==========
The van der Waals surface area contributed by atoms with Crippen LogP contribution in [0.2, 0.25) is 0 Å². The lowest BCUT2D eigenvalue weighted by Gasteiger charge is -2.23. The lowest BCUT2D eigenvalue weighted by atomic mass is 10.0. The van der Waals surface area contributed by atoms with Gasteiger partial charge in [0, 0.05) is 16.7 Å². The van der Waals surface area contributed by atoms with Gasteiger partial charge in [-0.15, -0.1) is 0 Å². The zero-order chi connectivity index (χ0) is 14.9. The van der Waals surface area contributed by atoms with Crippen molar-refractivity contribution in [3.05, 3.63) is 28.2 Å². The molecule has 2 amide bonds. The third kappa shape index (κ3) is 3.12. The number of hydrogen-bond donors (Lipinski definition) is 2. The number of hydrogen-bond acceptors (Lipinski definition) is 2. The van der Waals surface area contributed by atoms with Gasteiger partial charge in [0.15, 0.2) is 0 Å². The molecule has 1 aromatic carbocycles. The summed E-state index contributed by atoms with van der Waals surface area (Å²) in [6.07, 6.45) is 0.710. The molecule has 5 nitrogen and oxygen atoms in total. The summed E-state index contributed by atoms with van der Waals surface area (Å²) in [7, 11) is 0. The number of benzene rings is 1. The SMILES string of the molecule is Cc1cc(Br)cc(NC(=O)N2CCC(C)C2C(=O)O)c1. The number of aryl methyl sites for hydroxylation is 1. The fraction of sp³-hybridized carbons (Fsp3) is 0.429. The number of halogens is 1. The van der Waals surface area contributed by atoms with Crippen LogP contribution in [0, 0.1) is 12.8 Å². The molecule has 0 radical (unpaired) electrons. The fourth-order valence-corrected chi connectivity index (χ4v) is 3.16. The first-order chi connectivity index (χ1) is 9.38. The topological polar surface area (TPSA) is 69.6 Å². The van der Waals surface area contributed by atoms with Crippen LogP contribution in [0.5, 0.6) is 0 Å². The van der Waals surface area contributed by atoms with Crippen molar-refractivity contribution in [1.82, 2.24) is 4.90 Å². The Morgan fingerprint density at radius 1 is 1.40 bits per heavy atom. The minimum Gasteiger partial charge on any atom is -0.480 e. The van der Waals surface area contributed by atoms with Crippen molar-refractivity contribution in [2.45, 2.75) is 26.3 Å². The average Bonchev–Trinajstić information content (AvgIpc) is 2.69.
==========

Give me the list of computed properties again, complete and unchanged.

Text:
The van der Waals surface area contributed by atoms with Crippen LogP contribution in [0.2, 0.25) is 0 Å². The lowest BCUT2D eigenvalue weighted by Gasteiger charge is -2.23. The lowest BCUT2D eigenvalue weighted by atomic mass is 10.0. The van der Waals surface area contributed by atoms with Gasteiger partial charge in [0, 0.05) is 16.7 Å². The van der Waals surface area contributed by atoms with Gasteiger partial charge in [-0.15, -0.1) is 0 Å². The zero-order chi connectivity index (χ0) is 14.9. The van der Waals surface area contributed by atoms with Crippen molar-refractivity contribution in [3.05, 3.63) is 28.2 Å². The molecule has 2 amide bonds. The third kappa shape index (κ3) is 3.12. The number of hydrogen-bond donors (Lipinski definition) is 2. The number of hydrogen-bond acceptors (Lipinski definition) is 2. The van der Waals surface area contributed by atoms with Gasteiger partial charge in [0.15, 0.2) is 0 Å². The molecule has 1 aromatic carbocycles. The summed E-state index contributed by atoms with van der Waals surface area (Å²) in [6.07, 6.45) is 0.710. The molecule has 5 nitrogen and oxygen atoms in total. The summed E-state index contributed by atoms with van der Waals surface area (Å²) in [7, 11) is 0. The number of benzene rings is 1. The SMILES string of the molecule is Cc1cc(Br)cc(NC(=O)N2CCC(C)C2C(=O)O)c1. The number of aryl methyl sites for hydroxylation is 1. The fraction of sp³-hybridized carbons (Fsp3) is 0.429. The number of halogens is 1. The van der Waals surface area contributed by atoms with Crippen LogP contribution in [0, 0.1) is 12.8 Å². The molecule has 0 radical (unpaired) electrons. The fourth-order valence-corrected chi connectivity index (χ4v) is 3.16. The first-order chi connectivity index (χ1) is 9.38. The topological polar surface area (TPSA) is 69.6 Å². The van der Waals surface area contributed by atoms with Crippen LogP contribution in [0.5, 0.6) is 0 Å². The van der Waals surface area contributed by atoms with Crippen molar-refractivity contribution in [1.82, 2.24) is 4.90 Å². The Morgan fingerprint density at radius 1 is 1.40 bits per heavy atom. The minimum Gasteiger partial charge on any atom is -0.480 e. The van der Waals surface area contributed by atoms with Crippen molar-refractivity contribution in [2.45, 2.75) is 26.3 Å². The average Bonchev–Trinajstić information content (AvgIpc) is 2.69.